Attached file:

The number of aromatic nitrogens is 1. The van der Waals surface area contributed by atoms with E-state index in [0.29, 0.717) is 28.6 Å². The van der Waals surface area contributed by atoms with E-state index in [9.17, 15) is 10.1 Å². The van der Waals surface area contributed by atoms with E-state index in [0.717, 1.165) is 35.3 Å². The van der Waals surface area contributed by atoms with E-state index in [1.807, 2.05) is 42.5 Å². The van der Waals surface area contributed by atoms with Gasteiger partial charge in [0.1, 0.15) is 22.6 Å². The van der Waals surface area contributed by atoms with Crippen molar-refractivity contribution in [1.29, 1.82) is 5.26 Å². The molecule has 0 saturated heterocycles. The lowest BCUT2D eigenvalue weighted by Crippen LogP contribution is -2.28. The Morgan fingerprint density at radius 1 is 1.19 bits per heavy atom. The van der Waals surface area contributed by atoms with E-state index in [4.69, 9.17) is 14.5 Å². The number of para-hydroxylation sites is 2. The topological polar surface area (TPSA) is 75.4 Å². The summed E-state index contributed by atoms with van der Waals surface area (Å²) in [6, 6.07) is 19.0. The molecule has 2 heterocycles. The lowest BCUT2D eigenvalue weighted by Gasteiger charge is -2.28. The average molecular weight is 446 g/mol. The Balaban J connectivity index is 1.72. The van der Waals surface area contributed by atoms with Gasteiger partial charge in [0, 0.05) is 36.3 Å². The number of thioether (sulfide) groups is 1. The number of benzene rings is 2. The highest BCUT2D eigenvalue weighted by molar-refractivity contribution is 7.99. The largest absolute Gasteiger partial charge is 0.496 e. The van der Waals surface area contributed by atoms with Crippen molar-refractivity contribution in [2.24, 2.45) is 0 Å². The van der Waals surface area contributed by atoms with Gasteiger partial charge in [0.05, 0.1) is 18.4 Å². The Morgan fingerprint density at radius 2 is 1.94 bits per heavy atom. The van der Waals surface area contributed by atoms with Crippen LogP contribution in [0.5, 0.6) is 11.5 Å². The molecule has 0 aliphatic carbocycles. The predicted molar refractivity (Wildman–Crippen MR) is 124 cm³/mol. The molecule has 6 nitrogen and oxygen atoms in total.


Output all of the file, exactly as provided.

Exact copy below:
The number of aromatic nitrogens is 1. The van der Waals surface area contributed by atoms with E-state index in [0.29, 0.717) is 28.6 Å². The van der Waals surface area contributed by atoms with E-state index in [9.17, 15) is 10.1 Å². The van der Waals surface area contributed by atoms with E-state index in [0.717, 1.165) is 35.3 Å². The van der Waals surface area contributed by atoms with E-state index in [1.807, 2.05) is 42.5 Å². The van der Waals surface area contributed by atoms with Gasteiger partial charge in [0.1, 0.15) is 22.6 Å². The van der Waals surface area contributed by atoms with Crippen molar-refractivity contribution in [1.29, 1.82) is 5.26 Å². The molecule has 0 saturated heterocycles. The lowest BCUT2D eigenvalue weighted by Crippen LogP contribution is -2.28. The Morgan fingerprint density at radius 1 is 1.19 bits per heavy atom. The van der Waals surface area contributed by atoms with E-state index in [4.69, 9.17) is 14.5 Å². The number of para-hydroxylation sites is 2. The topological polar surface area (TPSA) is 75.4 Å². The summed E-state index contributed by atoms with van der Waals surface area (Å²) in [6, 6.07) is 19.0. The molecule has 2 heterocycles. The lowest BCUT2D eigenvalue weighted by Gasteiger charge is -2.28. The average molecular weight is 446 g/mol. The Balaban J connectivity index is 1.72. The van der Waals surface area contributed by atoms with Gasteiger partial charge in [0, 0.05) is 36.3 Å². The number of thioether (sulfide) groups is 1. The number of benzene rings is 2. The highest BCUT2D eigenvalue weighted by molar-refractivity contribution is 7.99. The largest absolute Gasteiger partial charge is 0.496 e. The van der Waals surface area contributed by atoms with Crippen molar-refractivity contribution in [2.24, 2.45) is 0 Å². The van der Waals surface area contributed by atoms with Gasteiger partial charge in [0.05, 0.1) is 18.4 Å². The Morgan fingerprint density at radius 2 is 1.94 bits per heavy atom. The van der Waals surface area contributed by atoms with Crippen LogP contribution in [0.5, 0.6) is 11.5 Å². The molecule has 0 aliphatic carbocycles. The predicted molar refractivity (Wildman–Crippen MR) is 124 cm³/mol. The molecule has 6 nitrogen and oxygen atoms in total.